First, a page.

• software that screens patients to determine the need for further assessment for a disease that is fatal or debilitating in a short timeframe, or that poses a risk to public health, would be Class III;
  • software that recommends a treatment or intervention for a clinician to decide and administer would be Class IIa; or
  • software that directs patient activity based on input from the patient, and could result in patient harm, would be Class IIb.

A higher classification would mean more stringent regulatory requirements. For instance, with conformity assessments (which are assessments to determine that a medical device is safe and performs as intended and conforms to the list of Essential Principles for medical devices):

  • Class I medical devices – manufacturers are required to perform a self-assessment only;
  • Class IIa and IIb medical devices – the manufacturer's quality management system is required to be subject to an initial and ongoing review by a Conformity Assessment Body; and
  • Class III medical devices – the manufacturer's quality management system is required to be subject to an initial and ongoing review by a Conformity Assessment Body, and the design of the device is also required to be reviewed by a Conformity Assessment Body.

The practical questions suppliers should consider are:

  • whether the proposed categories sufficiently cover all of both their current products, and pipeline of products in the reasonably foreseeable future;
  • whether a current or planned product would have an inappropriate classification under these proposed changes; and
  • if a higher classification would apply, what does the business need to do to meet the more stringent requirements and how long would it take to adapt its practices?
Exclusion from personal importation exemption

Currently, under Item 1.1 of Part 1, Schedule 4 to the Regulations, an exemption from regulation applies in relation to devices imported for personal use by the importer, or a member of the importer's immediate family, if certain conditions are met. As the consultation paper notes, this exemption was intended to allow for the importation of a small number of products, for a short period of time, but not to apply to many individuals downloading their own SaMDs for use over the long term.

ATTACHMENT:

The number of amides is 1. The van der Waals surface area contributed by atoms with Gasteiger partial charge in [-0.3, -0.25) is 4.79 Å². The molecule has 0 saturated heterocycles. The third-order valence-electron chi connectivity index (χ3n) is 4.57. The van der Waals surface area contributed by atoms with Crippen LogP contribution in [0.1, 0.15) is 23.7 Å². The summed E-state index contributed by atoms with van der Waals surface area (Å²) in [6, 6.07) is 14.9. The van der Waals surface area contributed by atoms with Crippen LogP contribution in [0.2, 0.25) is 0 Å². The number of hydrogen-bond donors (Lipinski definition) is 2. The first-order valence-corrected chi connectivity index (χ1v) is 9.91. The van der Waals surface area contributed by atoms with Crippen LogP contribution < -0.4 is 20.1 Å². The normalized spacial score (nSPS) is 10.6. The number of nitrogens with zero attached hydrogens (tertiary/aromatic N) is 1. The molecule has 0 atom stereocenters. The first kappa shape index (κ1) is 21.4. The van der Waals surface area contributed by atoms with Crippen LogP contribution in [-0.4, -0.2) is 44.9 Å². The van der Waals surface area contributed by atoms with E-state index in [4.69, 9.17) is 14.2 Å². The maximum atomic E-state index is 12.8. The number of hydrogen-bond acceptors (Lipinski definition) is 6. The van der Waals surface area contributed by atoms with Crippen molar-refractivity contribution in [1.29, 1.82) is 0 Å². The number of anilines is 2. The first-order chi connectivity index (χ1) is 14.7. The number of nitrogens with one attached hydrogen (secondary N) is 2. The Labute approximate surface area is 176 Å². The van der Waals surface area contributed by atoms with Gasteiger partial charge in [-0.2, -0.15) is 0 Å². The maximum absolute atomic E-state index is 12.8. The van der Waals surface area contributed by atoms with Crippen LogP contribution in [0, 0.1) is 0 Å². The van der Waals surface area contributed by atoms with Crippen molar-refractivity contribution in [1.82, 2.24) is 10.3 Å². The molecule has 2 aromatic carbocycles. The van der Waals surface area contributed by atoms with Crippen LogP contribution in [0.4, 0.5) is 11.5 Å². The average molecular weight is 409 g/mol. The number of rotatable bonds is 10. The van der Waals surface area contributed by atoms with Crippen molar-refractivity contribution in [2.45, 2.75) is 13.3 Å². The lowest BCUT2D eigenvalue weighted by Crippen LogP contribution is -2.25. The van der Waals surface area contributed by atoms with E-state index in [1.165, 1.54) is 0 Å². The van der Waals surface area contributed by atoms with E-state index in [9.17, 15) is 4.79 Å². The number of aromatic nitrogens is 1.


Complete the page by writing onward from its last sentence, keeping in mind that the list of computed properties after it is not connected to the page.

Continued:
Accordingly, it is proposed all SaMDs, including those provided by way of download and by overseas suppliers, should have a sponsor in Australia and be included on the Australian Register of Therapeutic Goods.

The enforcement of this requirement is likely to be challenging, as the TGA would have to depend on the cooperation of large international app platform operators to prevent or stop supply in the event of non-compliance. Patients and health practitioners may also be concerned this may adversely affect their access to innovative SaMDs, as overseas providers may not consider Australia to be a sufficiently large market to invest in achieving regulatory compliance. This would particularly be the case in relation to a downloadable product that is designed as a 'one size fits all' for all global markets.

Changes to essential principles

The proposed changes are straightforward and focus on, unsurprisingly, cybersecurity and software development risks. Given the high risk to a patient if an SaMD is compromised, or there is a data breach involving health information (see our Data breaches in the healthcare sector: the reality, the costs and how to prevent them), consumers already expect suppliers of SaMDs to be adopting best practice cybersecurity and software development principles, and be transparent about their practices. Therefore, it may be that, practically speaking, the proposed changes are only cementing what suppliers are already doing in the marketplace. However, it may also be that they result in Australia-specific requirements that, while overlapping with European or US requirements, impose additional or inconsistent obligations.